ecrane3
Dublin, CA
(Zone 9a)

January 27, 2008
3:53 PM

Post #4460196

Do you have ventilation? In your zone even in winter a greenhouse is going to get way too hot on sunny days unless you have some sort of ventilation. I have a small greenhouse and for me, opening the doors in the morning and then closing them in the evening works well, but since your GH is larger I would guess you'll need real ventilation to keep things cool enough in there during the day. As far as the tomatoes--I don't grow them, but if it was any other plant I would say 50 degrees ought to be fine, so unless there's something weird about tomatoes I think they'd be OK for the nights. I'd worry more about the 98 degree days, if the plants are still young and small that could fry them if you're not careful.
Hazel2
Nederland, TX
(Zone 9a)

January 27, 2008
4:46 PM

Post #4460402

Thanks ecrane3. Yes I have a large ventilation fan but I guess I better hook it up to a thermostat in order to keep the heat down.
StonoRiver
Johns Island, SC

January 28, 2008
12:20 AM

Post #4462211

Yes, Hazel2, get a thermostat hooked to that vent fan! Unless you're in the greenhouse all day, every day it's a Godsend to have the GH vented automatically when needed. It was 82 degrees in my GH this sunny morning at 9 a.m.(heater kicks in @ 60 degrees, so it's a "warm" GH)). But 82 degrees is warmer than I like it (plus, I had a lot of up-potting to do), and surprising since the outside temp was 42, so I opened a roof vent. The temp dropped 4 degrees within 10 minutes, and stayed under 80 till around 10a.m. A little after 10, the thermostat opened the side vents (I've got it set that way to avoid a "sudden" rush of cold air into the GH). Between the open side vents and one open roof vent, the vent fan itself didn't come on until 11:30, when the temp had climbed back into the 80's in the GH. Outside temp was 48 gegrees at the time. All this to say:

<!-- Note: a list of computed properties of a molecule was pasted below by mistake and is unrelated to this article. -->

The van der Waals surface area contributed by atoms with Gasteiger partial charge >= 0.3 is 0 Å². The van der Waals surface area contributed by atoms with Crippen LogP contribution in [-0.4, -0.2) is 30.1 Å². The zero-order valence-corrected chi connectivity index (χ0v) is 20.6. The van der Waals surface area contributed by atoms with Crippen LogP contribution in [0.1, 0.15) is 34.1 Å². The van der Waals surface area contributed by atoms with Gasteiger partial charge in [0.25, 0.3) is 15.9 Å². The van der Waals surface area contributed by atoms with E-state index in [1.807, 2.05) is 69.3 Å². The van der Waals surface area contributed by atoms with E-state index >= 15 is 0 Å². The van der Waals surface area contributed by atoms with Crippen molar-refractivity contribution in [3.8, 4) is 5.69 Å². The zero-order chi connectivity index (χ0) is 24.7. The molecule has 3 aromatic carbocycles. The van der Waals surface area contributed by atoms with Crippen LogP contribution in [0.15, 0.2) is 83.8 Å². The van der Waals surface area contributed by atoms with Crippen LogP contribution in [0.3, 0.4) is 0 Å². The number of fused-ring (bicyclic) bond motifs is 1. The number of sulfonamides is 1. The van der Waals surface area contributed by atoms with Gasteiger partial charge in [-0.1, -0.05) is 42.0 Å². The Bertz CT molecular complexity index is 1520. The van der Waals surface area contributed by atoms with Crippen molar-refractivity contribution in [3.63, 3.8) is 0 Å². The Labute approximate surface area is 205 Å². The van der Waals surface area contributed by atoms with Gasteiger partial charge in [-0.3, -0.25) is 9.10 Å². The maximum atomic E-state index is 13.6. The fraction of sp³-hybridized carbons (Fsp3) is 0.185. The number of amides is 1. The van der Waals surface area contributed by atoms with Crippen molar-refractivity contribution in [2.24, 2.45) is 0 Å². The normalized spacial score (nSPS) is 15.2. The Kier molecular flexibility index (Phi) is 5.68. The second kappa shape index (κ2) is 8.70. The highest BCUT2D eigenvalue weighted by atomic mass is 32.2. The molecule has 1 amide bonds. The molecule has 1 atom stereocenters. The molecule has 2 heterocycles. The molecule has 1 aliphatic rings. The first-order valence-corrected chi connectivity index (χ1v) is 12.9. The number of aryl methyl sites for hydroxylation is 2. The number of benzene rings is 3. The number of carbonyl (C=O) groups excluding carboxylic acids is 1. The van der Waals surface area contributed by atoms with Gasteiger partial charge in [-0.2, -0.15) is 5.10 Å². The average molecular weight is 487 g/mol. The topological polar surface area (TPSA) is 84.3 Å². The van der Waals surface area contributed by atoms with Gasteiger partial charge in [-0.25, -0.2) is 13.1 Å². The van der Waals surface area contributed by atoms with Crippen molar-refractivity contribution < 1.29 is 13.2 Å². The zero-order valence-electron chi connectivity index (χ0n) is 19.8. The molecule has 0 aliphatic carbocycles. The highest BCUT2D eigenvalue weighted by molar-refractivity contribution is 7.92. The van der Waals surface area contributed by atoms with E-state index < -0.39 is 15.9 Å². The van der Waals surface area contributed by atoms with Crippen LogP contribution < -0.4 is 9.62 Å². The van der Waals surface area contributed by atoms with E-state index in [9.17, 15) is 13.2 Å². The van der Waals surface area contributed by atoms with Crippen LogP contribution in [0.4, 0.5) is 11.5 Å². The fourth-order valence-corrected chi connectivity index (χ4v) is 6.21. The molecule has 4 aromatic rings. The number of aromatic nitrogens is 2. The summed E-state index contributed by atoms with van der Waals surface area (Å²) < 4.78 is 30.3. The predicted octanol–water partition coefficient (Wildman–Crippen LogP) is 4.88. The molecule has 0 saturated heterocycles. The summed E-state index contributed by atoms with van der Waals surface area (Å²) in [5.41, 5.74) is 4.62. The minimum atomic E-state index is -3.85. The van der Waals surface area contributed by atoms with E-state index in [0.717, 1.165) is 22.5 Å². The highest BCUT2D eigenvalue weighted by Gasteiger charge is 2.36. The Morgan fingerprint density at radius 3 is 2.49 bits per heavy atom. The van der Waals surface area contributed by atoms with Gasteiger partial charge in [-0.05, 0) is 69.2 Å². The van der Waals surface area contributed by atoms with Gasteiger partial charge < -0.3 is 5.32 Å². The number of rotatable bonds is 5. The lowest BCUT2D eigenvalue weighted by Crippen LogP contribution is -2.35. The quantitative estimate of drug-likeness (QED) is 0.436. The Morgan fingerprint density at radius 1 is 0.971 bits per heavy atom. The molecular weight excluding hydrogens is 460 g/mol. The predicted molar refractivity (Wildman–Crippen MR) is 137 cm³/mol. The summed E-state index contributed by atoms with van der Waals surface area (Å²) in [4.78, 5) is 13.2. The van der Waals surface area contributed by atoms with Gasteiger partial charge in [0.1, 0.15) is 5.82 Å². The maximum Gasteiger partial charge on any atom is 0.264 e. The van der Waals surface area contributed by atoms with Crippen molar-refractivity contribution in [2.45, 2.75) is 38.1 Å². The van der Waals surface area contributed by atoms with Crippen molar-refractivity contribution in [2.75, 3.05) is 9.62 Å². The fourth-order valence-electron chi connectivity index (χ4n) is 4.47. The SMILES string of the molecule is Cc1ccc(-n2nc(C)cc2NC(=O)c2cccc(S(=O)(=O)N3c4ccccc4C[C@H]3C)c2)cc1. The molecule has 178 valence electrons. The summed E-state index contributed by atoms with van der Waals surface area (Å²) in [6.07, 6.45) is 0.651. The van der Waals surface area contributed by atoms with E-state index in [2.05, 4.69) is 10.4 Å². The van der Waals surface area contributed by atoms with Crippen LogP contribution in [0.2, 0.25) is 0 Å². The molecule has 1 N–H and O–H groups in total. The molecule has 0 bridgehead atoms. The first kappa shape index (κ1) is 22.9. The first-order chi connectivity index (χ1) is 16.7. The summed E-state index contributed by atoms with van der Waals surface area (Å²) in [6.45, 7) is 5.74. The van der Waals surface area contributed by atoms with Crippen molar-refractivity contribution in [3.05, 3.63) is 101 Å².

Heat is a much greater threat than cold to plants in our zone
It can get very hot very fast on a sunny day, even in relatively cold ambient air
Unless you check it hourly, it will get away from you
"Insurance" in the form of a thermostat is a very wise investment considering the value of the plants...
But you'll still worry about whether it's working right...
rentman
Frankfort, KY
(Zone 6a)

January 28, 2008
8:30 AM

Post #4463889